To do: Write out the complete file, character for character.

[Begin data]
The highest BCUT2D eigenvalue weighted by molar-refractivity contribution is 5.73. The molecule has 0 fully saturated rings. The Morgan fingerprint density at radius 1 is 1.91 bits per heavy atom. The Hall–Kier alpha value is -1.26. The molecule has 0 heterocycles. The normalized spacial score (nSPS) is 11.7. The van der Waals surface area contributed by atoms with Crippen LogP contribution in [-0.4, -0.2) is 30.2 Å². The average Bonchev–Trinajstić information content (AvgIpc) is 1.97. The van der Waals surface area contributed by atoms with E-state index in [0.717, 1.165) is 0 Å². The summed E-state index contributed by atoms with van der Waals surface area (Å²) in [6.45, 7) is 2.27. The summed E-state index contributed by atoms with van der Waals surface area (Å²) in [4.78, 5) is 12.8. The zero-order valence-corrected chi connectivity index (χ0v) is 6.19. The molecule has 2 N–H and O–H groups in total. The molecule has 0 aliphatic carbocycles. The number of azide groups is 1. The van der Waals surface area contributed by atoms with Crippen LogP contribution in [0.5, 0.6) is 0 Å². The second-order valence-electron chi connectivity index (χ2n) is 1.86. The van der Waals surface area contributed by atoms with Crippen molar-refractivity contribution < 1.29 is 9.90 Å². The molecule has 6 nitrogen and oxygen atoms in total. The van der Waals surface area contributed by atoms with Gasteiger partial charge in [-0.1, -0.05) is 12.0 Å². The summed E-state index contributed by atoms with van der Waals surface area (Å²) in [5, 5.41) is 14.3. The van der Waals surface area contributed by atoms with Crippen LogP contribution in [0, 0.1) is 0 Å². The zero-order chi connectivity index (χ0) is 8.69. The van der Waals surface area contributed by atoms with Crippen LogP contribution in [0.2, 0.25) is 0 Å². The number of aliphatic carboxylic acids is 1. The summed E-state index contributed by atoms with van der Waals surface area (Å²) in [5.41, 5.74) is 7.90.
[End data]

The highest BCUT2D eigenvalue weighted by molar-refractivity contribution is 5.73. The molecule has 0 fully saturated rings. The Morgan fingerprint density at radius 1 is 1.91 bits per heavy atom. The Hall–Kier alpha value is -1.26. The molecule has 0 heterocycles. The normalized spacial score (nSPS) is 11.7. The van der Waals surface area contributed by atoms with Crippen LogP contribution in [-0.4, -0.2) is 30.2 Å². The average Bonchev–Trinajstić information content (AvgIpc) is 1.97. The van der Waals surface area contributed by atoms with E-state index in [0.717, 1.165) is 0 Å². The summed E-state index contributed by atoms with van der Waals surface area (Å²) in [6.45, 7) is 2.27. The summed E-state index contributed by atoms with van der Waals surface area (Å²) in [4.78, 5) is 12.8. The zero-order valence-corrected chi connectivity index (χ0v) is 6.19. The molecule has 2 N–H and O–H groups in total. The molecule has 0 aliphatic carbocycles. The number of azide groups is 1. The van der Waals surface area contributed by atoms with Crippen LogP contribution in [0.5, 0.6) is 0 Å². The second-order valence-electron chi connectivity index (χ2n) is 1.86. The van der Waals surface area contributed by atoms with Crippen molar-refractivity contribution < 1.29 is 9.90 Å². The molecule has 6 nitrogen and oxygen atoms in total. The van der Waals surface area contributed by atoms with Gasteiger partial charge in [-0.1, -0.05) is 12.0 Å². The summed E-state index contributed by atoms with van der Waals surface area (Å²) in [5, 5.41) is 14.3. The van der Waals surface area contributed by atoms with Crippen LogP contribution in [0, 0.1) is 0 Å². The zero-order chi connectivity index (χ0) is 8.69. The van der Waals surface area contributed by atoms with Crippen LogP contribution in [0.2, 0.25) is 0 Å². The number of aliphatic carboxylic acids is 1. The summed E-state index contributed by atoms with van der Waals surface area (Å²) in [5.41, 5.74) is 7.90.